Censorship, body modification and the adult-entertainment industry.

There is not a direct link to the editorial that will discussed because the site contains images that can be considered offensive and are not work-friendly. The page itself has no offensive images. www. bmezine.com/news/pubring/20050703.html

What do you think of this? The legislation ostensibly is designed to protect minors from being sexually depicted in “adult” industries. Will this code and its application actually do that? If that is not its aim, just what is? Is this a form of censorship or revocation of civil liberties? Is it justifiable? What are your opinions dealing specifically with the site I linked?

My thoughts: I think this little bit of legislation is sneaky. The burden placed on the producers is ludicrous. Under the thin guise of protecting minors in the creation of sexually-explicit material they are violating the First, Fourth and Fifth Amendments. And if it is not violating it is scooching damn near it.

Violates the First: This code supresses and interfers with free speech by making it so burdensome to record keep upon pain of fine and imprisonment; last I heard adult material is constitutionally protected, unless declared “obscene” by a jury. The producers are now required to document retroactively for the past 10 years. The industry is already required to confrim the age of the actors. This legislation adds nothing more than nitpicking to make it that much harder to perform business, making the adult-entertainment industry tacitly illegal.

Violates the Fourth: Paragraph © states that:

At “all reasonable times”? What is “reasonable”? It seems to me that the producers are not guaranteed against unreasonable and warrantless search and seizure when their potential prosecutors are allowed access anytime.

Violates the Fifth: The records (that the producers are being forced to maintain can be used against them if they are accused of violating the law [paragraph (d), sec (2)]. What happened to not being compelled to bear witness against yourself?

The slant on how the legislation affects international producers and actors is interesting. I am not sure how valid Mr. Larrat’s claim is.

I am not sexactly sure how this actually affects bmezine.com itself. The code states that it “does not include mere distribution or any other activity which does not involve hiring, contracting for managing, or otherwise arranging for the participation of the performers depicted” and never actually states if it includes electronic media, although it does include the vague phrase “or other similar matter,” in reference to the publications it is enforcing [paragraph (h), sec (3)]. It seems a bit stretched to include this site in its enforcement, IMO, but I suppose people will see it as pandering to salacious and prurient interests and I know a slew of people will believe that material is “obscene.”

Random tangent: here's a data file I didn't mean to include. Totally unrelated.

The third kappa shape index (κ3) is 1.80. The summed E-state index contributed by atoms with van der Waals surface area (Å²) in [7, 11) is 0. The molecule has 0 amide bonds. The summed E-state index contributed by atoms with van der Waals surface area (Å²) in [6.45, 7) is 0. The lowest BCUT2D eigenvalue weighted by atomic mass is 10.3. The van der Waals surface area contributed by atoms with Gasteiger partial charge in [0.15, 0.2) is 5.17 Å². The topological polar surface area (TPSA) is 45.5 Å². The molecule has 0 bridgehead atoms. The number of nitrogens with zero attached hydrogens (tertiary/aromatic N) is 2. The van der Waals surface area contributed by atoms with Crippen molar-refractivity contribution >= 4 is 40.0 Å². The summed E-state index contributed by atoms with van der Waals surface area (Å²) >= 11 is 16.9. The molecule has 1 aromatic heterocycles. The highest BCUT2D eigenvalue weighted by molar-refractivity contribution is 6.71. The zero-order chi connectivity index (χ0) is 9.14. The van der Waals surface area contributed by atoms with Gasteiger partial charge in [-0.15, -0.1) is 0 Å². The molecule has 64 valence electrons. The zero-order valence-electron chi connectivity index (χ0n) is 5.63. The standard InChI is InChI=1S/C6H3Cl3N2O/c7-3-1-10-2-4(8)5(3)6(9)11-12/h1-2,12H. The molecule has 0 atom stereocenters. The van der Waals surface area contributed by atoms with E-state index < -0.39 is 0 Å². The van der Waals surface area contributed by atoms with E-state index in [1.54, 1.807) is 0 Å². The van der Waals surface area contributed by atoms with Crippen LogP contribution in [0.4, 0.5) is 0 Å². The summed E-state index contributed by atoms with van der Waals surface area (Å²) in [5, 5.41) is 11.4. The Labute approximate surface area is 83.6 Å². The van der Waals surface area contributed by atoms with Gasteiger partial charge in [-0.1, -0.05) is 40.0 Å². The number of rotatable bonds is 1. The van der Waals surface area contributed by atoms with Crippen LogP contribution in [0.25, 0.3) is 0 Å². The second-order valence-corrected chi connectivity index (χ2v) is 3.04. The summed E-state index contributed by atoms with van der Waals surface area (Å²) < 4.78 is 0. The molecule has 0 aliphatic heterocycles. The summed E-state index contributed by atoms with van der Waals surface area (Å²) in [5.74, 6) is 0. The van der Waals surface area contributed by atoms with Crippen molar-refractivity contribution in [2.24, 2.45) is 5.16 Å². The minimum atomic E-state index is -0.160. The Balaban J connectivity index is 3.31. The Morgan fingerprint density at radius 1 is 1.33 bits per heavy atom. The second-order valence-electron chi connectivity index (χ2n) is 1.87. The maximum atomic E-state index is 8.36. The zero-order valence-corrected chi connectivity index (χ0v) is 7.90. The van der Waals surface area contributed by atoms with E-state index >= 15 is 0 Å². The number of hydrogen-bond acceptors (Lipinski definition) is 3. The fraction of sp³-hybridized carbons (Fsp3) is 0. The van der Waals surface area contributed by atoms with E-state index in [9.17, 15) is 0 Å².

I will acknowledge that my understanding and knowledge of law is limited. I am willing and happy to be schooled on that. What do you have to say?

I can’t imagine that it’s all that burdensome. After all, if you’re producing porn comercially-- that is, hiring models-- you’d probably have some kind of paperwork on them already: application, tax info, etc. Keeping a copy of a driver’s license with it would be no big deal.

For those who are just, ahem, screwing around with a camera, how difficult would it be just to also take a picture of the license and keep it in a hidden file on the site, accessible if needed?

To my mind, the law is clearly an attempt at a regulatory end-run around the First Amendment, suppressing speech through burdensome regulation, rather than simple legislative fiat. Two provisions are especially troublesome, in addition to the ones you cite:

In a thread discussing this on IMHO, it was mentioned that the law is retroactive to 1995. Now how the hell does that work? You can prosecute someone for breaking a law that didn’t exist when they broke it? I imagine a court will find this … problematical.

Secondly, the business of defining all webmasters who host adult images as “secondary producers” and requiring them to maintain the same records as those who take the initial photos/videos. I can see requiring the people who create the photos/videos to keep records of the adultness of their stars. But every last webmaster who purchases such photos has to do the same? Sounds overly burdensome to me. And unnecessarily burdensome. Why not just compel a webmaster hosting suspect images to reveal his or her source?